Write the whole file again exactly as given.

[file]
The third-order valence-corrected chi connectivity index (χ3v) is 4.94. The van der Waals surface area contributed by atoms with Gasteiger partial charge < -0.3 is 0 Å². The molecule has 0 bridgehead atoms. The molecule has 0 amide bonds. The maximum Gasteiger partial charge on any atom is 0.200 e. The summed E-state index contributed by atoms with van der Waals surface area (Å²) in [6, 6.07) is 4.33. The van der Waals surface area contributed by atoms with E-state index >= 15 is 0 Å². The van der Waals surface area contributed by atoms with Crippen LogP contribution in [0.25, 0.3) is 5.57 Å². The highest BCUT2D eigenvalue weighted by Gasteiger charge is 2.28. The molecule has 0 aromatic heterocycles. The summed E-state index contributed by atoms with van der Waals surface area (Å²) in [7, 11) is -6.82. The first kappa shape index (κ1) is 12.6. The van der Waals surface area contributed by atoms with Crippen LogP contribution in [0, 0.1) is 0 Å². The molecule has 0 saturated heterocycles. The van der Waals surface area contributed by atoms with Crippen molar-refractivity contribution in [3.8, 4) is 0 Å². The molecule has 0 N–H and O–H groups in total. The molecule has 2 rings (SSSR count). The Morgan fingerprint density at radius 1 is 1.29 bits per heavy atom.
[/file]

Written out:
The third-order valence-corrected chi connectivity index (χ3v) is 4.94. The van der Waals surface area contributed by atoms with Gasteiger partial charge < -0.3 is 0 Å². The molecule has 0 bridgehead atoms. The molecule has 0 amide bonds. The maximum Gasteiger partial charge on any atom is 0.200 e. The summed E-state index contributed by atoms with van der Waals surface area (Å²) in [6, 6.07) is 4.33. The van der Waals surface area contributed by atoms with E-state index >= 15 is 0 Å². The van der Waals surface area contributed by atoms with Crippen LogP contribution in [0.25, 0.3) is 5.57 Å². The highest BCUT2D eigenvalue weighted by Gasteiger charge is 2.28. The molecule has 0 aromatic heterocycles. The summed E-state index contributed by atoms with van der Waals surface area (Å²) in [7, 11) is -6.82. The first kappa shape index (κ1) is 12.6. The van der Waals surface area contributed by atoms with Crippen LogP contribution in [0, 0.1) is 0 Å². The molecule has 0 saturated heterocycles. The van der Waals surface area contributed by atoms with Crippen molar-refractivity contribution in [3.8, 4) is 0 Å². The molecule has 0 N–H and O–H groups in total. The molecule has 2 rings (SSSR count). The Morgan fingerprint density at radius 1 is 1.29 bits per heavy atom.